Strikes Begin to Affect Ocean Freight Services in France

Image courtesy CGT

Published Dec 20, 2019 7:00 PM by The Maritime Executive

The weeks-long strikes over French President Emmanuel Macron's new pension reform plan have disrupted commerce across France, and labor actions at seaports are now forcing alterations to at least some container services. 

In a statement issued Friday, number-two ocean carrier MSC said that "industrial action by labor unions is impacting maritime ports and overland transportation networks around the country," and it is now implementing contingency plans to reroute France-bound cargo to other nearby ports as needed. "MSC regrets any inconvenience to customers from the disruption and will strive to resume normal services as soon as practically possible," the carrier said. 

The port disruptions include tug operator and docker strikes at Le Havre and Marseille, two of France's largest cargo ports, according to The New York Times. 

On Wednesday, French trade union CGT claimed that about 1,800,000 demonstrators from all segments of the economy walked out in protest nationwide. The government's estimate was lower, at 600,000, but still enough to indicate substantial disruption. 

The CGT's unionized workforce includes refinery workers, and the local union hall for the Grandpuits refinery outside of Paris is set to decide Monday whether to stage a walkout, one CGT official told Reuters. Even if the workers opt to stay on the job, the refinery is already running at a low rate because its tanks are near-full, a consequence of a strikers' blockade. Other CGT-unionized refineries will likely follow suit if Grandpuits closes, as well as the CIM crude oil terminal at Le Havre, which handles a substantial fraction of France's oil imports.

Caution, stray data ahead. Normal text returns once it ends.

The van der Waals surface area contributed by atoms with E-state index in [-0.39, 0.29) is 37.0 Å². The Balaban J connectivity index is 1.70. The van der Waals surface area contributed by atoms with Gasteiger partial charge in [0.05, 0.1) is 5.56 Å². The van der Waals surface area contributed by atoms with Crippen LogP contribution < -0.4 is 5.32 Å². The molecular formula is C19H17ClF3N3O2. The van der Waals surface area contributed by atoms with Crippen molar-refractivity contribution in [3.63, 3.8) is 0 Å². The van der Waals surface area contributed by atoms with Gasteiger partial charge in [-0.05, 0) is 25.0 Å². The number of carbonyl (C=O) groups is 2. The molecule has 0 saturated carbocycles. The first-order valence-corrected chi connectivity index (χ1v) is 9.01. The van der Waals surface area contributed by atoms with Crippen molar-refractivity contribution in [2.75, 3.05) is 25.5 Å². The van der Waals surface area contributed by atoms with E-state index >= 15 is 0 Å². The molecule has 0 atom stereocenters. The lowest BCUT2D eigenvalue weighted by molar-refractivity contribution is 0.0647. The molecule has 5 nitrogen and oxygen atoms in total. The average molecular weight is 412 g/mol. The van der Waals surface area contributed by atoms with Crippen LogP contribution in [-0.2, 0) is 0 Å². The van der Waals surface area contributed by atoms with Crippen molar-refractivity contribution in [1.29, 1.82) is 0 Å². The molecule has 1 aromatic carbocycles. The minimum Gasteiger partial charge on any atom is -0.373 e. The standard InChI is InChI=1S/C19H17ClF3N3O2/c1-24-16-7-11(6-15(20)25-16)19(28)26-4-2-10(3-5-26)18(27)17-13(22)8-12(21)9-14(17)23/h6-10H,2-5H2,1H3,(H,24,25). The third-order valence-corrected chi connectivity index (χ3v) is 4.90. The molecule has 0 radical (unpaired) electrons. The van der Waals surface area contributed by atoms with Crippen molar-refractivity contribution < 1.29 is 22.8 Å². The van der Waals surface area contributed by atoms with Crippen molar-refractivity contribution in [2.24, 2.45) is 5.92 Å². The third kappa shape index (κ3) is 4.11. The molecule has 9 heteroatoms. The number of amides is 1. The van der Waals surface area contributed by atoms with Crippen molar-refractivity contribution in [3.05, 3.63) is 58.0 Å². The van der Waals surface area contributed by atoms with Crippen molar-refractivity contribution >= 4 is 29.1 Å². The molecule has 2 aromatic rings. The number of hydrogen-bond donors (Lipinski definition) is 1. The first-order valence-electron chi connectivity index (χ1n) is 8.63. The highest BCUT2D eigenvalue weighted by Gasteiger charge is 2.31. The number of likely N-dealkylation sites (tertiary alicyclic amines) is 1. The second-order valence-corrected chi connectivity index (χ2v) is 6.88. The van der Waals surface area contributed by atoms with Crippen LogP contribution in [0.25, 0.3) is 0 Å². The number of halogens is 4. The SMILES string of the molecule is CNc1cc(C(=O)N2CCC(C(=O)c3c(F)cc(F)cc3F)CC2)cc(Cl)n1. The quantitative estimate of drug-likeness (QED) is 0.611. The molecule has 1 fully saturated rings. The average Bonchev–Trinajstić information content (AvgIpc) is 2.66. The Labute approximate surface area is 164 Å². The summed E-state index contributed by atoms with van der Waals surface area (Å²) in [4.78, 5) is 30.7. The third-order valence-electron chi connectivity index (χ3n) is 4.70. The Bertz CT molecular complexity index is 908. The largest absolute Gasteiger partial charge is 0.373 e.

Refinery strikes roiled France in 2010 as workers protested government plans to raise the minimum retirement age from 60 to 62. That measure eventually passed, and France still has a lower retirement age than most European nations. 

The most controversial element of Macron's new proposal would raise the minimum age at which a public-sector worker would qualify for a full pension to 64. His government says that the change is needed in order to head off a budget deficit of up to $20 billion per year by 2025. 

The strikes against this new age limit have strong public support, with nearly two-thirds of respondents expressing a favorable view in an opinion poll released Tuesday.